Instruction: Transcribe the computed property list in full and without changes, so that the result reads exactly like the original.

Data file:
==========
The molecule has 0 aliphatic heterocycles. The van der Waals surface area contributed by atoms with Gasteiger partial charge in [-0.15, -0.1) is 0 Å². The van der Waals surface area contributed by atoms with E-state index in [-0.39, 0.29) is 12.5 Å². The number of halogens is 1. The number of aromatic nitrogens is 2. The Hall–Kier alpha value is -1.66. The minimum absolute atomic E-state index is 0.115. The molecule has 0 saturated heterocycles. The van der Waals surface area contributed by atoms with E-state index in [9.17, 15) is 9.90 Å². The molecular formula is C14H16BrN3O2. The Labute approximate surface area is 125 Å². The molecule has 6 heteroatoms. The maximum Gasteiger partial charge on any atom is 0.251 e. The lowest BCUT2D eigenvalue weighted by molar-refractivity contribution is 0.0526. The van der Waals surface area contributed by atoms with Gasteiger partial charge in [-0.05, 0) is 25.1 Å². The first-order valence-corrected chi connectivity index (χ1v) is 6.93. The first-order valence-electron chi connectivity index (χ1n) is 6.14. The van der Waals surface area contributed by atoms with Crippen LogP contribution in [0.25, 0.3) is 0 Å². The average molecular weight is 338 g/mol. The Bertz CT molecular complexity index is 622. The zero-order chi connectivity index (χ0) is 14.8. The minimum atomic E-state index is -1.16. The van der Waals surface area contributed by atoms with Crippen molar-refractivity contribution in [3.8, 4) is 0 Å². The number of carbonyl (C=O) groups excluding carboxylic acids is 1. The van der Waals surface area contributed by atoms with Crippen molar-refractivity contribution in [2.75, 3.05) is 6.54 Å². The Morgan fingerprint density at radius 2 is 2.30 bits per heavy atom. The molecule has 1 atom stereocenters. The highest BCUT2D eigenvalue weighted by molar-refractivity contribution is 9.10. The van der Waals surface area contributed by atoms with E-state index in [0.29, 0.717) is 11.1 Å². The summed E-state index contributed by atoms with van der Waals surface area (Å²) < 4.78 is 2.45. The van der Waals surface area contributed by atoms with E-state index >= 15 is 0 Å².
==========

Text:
The molecule has 0 aliphatic heterocycles. The van der Waals surface area contributed by atoms with Gasteiger partial charge in [-0.15, -0.1) is 0 Å². The van der Waals surface area contributed by atoms with E-state index in [-0.39, 0.29) is 12.5 Å². The number of halogens is 1. The number of aromatic nitrogens is 2. The Hall–Kier alpha value is -1.66. The minimum absolute atomic E-state index is 0.115. The molecule has 0 saturated heterocycles. The van der Waals surface area contributed by atoms with E-state index in [9.17, 15) is 9.90 Å². The molecular formula is C14H16BrN3O2. The Labute approximate surface area is 125 Å². The molecule has 6 heteroatoms. The maximum Gasteiger partial charge on any atom is 0.251 e. The lowest BCUT2D eigenvalue weighted by molar-refractivity contribution is 0.0526. The van der Waals surface area contributed by atoms with Gasteiger partial charge in [-0.05, 0) is 25.1 Å². The first-order valence-corrected chi connectivity index (χ1v) is 6.93. The first-order valence-electron chi connectivity index (χ1n) is 6.14. The van der Waals surface area contributed by atoms with Crippen LogP contribution in [0.25, 0.3) is 0 Å². The average molecular weight is 338 g/mol. The Bertz CT molecular complexity index is 622. The zero-order chi connectivity index (χ0) is 14.8. The minimum atomic E-state index is -1.16. The van der Waals surface area contributed by atoms with Crippen molar-refractivity contribution in [3.8, 4) is 0 Å². The number of carbonyl (C=O) groups excluding carboxylic acids is 1. The van der Waals surface area contributed by atoms with Crippen molar-refractivity contribution in [2.75, 3.05) is 6.54 Å². The Morgan fingerprint density at radius 2 is 2.30 bits per heavy atom. The molecule has 1 atom stereocenters. The highest BCUT2D eigenvalue weighted by molar-refractivity contribution is 9.10. The van der Waals surface area contributed by atoms with E-state index in [0.29, 0.717) is 11.1 Å². The summed E-state index contributed by atoms with van der Waals surface area (Å²) < 4.78 is 2.45. The van der Waals surface area contributed by atoms with E-state index >= 15 is 0 Å².